The Manti Te'o story hit our sports department with all the force of a blindside blitz.
For the better part of half an hour Wednesday afternoon, you could've heard a pin drop in our office, which you know is rare if you've ever been around any of our loud mouths. Everyone in the office hunkered down and read the Deadspin story about Te'o having a fake girlfriend. Then, we tried to process it.
We're still working on that last part.
Where did this story go off the rails?
How is it that so many were misled?
Where did the sports media go wrong?
I'm not entirely sure. Some of the best-known and well-respected media outlets in our business perpetuated the story about the Notre Dame linebacker's girlfriend, the one who survived a car accident, learned she had leukemia, was on the mend, then died. It was a story told by everyone from the South Bend Tribune to Sports Illustrated, The New York Times and ESPN.com.
As we know now, the girlfriend never existed.
It's a wake-up call — those of us in the sports media have to do better.
Around most newsrooms, sports is known as the fun-and-games department. We cover games for a living, so that's understandable.
Still, even the most hard-nosed newsies have to admit that some of the best writing in journalism comes from sports. There are compelling stories. There are interesting narratives.
But none of that matters when you don't get the facts right. And right now, with this Te'o mess, the integrity of everyone in the sports media is in question.
That's how big this hoax story is.
I'll be the first to admit that the thread about Te'o playing for his girlfriend who lost her battle with cancer is the kind of story to which I'm drawn.
For starters, such stories humanize sports figures. So often, it feels like athletes and coaches are completely different from the rest of us. They jump higher. They run faster. They enjoy fame. They have bigger bank accounts.
But they are still people. They have fears and joys and inspirations just like the rest of us. If we write stories about universal themes such as love, loss, family and friendship, that helps you — the reader and the fan — connect to those sports figures in a whole new way.
Take a column that I wrote the same day that news broke about Teo's fake girlfriend. It was about Thunder reserve Kevin Martin and the connection he has to his hometown of Zanesville, Ohio. He has given tens of thousands of dollars to people in need there because, as he said, the citizens of the town pull for each other.
The feedback that I received on that story was overwhelmingly positive. Readers loved the fact that story went beyond the stats and the scouting reports and told them something more about Martin and the kind of person that he is.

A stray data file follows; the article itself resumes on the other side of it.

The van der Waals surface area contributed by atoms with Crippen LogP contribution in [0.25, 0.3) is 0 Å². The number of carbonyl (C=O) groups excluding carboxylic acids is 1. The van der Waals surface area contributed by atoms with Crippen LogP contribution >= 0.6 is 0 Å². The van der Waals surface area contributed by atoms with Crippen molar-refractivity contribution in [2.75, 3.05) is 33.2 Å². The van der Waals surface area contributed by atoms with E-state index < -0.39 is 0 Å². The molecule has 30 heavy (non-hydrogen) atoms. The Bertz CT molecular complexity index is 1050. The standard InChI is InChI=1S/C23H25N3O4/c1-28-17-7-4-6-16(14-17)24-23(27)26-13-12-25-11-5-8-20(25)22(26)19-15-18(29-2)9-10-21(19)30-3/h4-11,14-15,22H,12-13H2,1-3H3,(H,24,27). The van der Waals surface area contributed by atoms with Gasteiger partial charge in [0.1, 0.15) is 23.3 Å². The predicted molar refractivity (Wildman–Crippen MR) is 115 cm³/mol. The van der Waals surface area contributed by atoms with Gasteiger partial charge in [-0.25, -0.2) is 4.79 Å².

I loved it for those reasons, too.
I've loved many stories over my career for those reasons.
But after the Te'o story, I wonder if I've ever been duped by someone at the heart of one of those stories. To my knowledge, I haven't been fooled, but all of us in the sports media are wondering that now. Did we get so swept up in the emotion of the story that we forgot to check the facts? Did we blindly believe someone because, well, we just really, really liked them?
I have a feeling that's what happened with this Te'o story. The guy is so charismatic, so easy to like. When he said he met his girlfriend after a game at Stanford, people believed him. When he said they talked for hours on the phone at night while she was sick, people believed him. And when he balked at putting reporters in touch with members of his girlfriend's family after she died — they were grieving, of course — people didn't push him.
An astute Oklahoman reader named Derek Davis points out that the girlfriend story could've been red flagged had anyone poked around Stanford. The school where Te'o's girlfriend was supposed to have attended is relatively small, and Derek suggests that had one of its students had a car accident, then been battling leukemia, everyone would've known about her.
There were many opportunities for someone to catch this hoax, but no one did.
Truth is, we could've easily fallen into the trap. Notre Dame came to town this past season, of course, so our sports department had every reason to write about the face of the Fighting Irish.
But we didn't. Too many other good stories kept falling into our laps. Had it not been for that, we would be doing the walk of shame with every other outlet that fell for this story.
Thing is, everyone in sports media is dirtied by this.
We need to check our “good story bias” at the door. Instead of looking only for signs that something is a good story, we need to follow up on clues that it isn't. Conflict doesn't derail stories. It enriches them.
We have to go back to basics, too. Every journalist has heard the credo, “If your mother says she loves you, check it out.” Now, we have to live by that. Check birth certificates and death notices. Call an extra source. Ask an uncomfortable question. Do another Google search.
Will we learn those lessons? The evidence isn't hopeful.
On Friday, ESPN reported a possible admission from the man who has been identified as the person behind the girlfriend hoax. Its main source — an unnamed woman who was identified as a church friend of the man.
Everyone in the sports media needs to make a commitment to be better. This hoax hasn't just hurt the reputation of Grantland and The Sporting News and ESPN anyone else who told the story. It has hurts the reputation of the entire sports media.
We've already processed this part of the story — we screwed up, and we must do better.
Jenni Carlson: Jenni can be reached at (405) 475-4125. Like her at facebook.com/JenniCarlsonOK, follow her at twitter.com/jennicarlson_ok or view her personality page at newsok.com/jennicarlson.